Brussels, September 2018 – The collapse of one of the largest investment banks, Lehman Brothers, ten years ago must serve as a powerful reminder of the fragility of our financial system. Over the last 30 years, finance has lost its connection to the economy and the needs of society. In its comprehensive analysis of post-crisis regulation, Finance Watch demonstrates that the opportunity for a fundamental realignment of the global financial sector has been missed and that none of the structural vulnerabilities that led to the financial crisis of 2008 have been tackled in a decisive way.
* A thorough reform of the institutional governance framework of the ‘global financial architecture’, long overdue, has not taken place.
* ‘Systemically important’ financial institutions have changed little in size and complexity and still pose a major risk to financial stability, with capital requirements only marginally stronger and resolution regimes largely untested.
* The nearly limitless release of liquidity into the financial system by the world’s major central banks has re-routed massive flows of capital and created new ‘bubbles’ that threaten to destabilise the system.
* Artificially low interest rates, misaligned incentives, risky lending and ‘moral hazard’ have conjured up a worryingly familiar ‘déjà vu’ of soaring debt, high levels of non‑performing loans and the looming spectre of large-scale defaults when interest rates rise.
* With every regulatory step, activities have been allowed to migrate towards the poorly regulated ‘shadow banking’ sector, which has grown in leaps and bounds.
Christian M. Stiefmueller, author of the report, said:
“Compared to 2008/09, the international community’s arsenal for dealing with another global financial crisis has been depleted. Whereas the risks facing the financial systems have remained broadly unchanged, the fiscal and monetary tools available to governments and central banks have been dramatically reduced.
“Even worse, the ‘regulatory pendulum’ is swinging back with a vengeance: the forthcoming Banking Package (CRR II/CRD V/BRRD II) shows every sign of a beginning deregulatory backlash. Warnings by international organisations, central bankers, supervisors and other experts go largely unheeded.”
Benoît Lallemand, Secretary General of Finance Watch, added:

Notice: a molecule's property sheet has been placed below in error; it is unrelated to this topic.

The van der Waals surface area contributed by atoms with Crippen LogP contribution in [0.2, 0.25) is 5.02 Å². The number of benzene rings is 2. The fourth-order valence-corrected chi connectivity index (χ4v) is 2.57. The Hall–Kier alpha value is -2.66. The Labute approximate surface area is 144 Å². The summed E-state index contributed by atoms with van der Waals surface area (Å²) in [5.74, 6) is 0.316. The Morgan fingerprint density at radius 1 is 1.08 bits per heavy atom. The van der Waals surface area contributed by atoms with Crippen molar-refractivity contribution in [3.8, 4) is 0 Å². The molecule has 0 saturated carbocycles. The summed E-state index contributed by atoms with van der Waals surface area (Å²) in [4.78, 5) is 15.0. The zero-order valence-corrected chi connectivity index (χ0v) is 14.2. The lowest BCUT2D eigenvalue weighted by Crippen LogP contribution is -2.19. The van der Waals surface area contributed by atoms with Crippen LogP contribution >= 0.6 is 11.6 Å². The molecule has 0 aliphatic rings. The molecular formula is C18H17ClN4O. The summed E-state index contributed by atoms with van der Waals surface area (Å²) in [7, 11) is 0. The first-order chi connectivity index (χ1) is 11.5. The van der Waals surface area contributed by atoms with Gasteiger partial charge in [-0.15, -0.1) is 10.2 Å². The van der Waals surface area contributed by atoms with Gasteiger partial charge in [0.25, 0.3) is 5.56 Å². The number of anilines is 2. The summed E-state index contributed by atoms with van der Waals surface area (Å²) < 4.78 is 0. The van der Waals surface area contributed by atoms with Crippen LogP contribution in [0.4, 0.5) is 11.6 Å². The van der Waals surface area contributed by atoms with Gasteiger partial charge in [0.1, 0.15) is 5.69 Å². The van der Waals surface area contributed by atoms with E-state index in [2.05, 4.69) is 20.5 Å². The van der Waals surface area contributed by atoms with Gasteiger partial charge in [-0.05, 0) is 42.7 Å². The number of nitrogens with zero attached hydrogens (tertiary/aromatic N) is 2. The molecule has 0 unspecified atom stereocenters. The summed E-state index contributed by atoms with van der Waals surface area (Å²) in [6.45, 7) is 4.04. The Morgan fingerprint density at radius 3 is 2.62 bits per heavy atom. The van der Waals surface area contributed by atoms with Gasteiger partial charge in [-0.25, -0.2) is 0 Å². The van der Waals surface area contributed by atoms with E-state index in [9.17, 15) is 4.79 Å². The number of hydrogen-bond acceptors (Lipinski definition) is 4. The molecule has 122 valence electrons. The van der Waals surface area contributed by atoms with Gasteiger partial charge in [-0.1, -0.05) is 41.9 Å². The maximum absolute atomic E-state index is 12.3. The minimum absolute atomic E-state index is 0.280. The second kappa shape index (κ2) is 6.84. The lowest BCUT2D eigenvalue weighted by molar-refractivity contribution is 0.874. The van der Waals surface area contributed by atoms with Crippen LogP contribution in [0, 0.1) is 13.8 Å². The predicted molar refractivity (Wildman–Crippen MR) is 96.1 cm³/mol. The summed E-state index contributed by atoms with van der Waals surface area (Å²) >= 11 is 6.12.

“The financial lobby has been very efficient in steering the post-crisis debate away from fundamental changes. Instead of focusing on the root-cause of the crisis – 30 years of financialization of the economy – the post-crisis discussion has been framed only in terms of making the existing system a bit safer.
“Citizens are outraged that they had to pay to bail out banks and are still suffering today from the consequences of the crisis without seeing any meaningful change in how finance works and its role in society. As the rise in political extremism since the crisis shows, this poses a grave danger to our democracies.
“Ten years on from the crisis, a Change Finance movement is growing at global and national level: this should provide hope for citizens who are looking for credible alternatives to 30 years of deregulation, liberalization and booming inequalities.”
Finance Watch has initiated together with more than 60 organisations the “Change Finance Coalition” aiming to transform the financial system into a tool to accelerate a transition to an economy serving people and the planet. The Coalition is organising a “10 Years On”-campaign with more than a hundred actions worldwide on the 15th September 2018 to engage citizens into a call for change.
ABOUT FINANCE WATCH
Finance Watch is a European, not-for-profit association of civil society Members, dedicated to making finance work for the good of society. It works for a financial system that allocates capital to productive use through fair and open markets, in a transparent and sustainable manner, in line with society’s needs and without exploiting or endangering society at large.
Finance Watch Members are supported by a professional full-time secretariat recruited mainly from the financial and policy sectors, with strong communications and stakeholder engagement capacities, to conduct advocacy and provide technical know-how and coordination for our civil society network.
For more information about the Finance Watch governance and funding, please visit the Finance Watch website: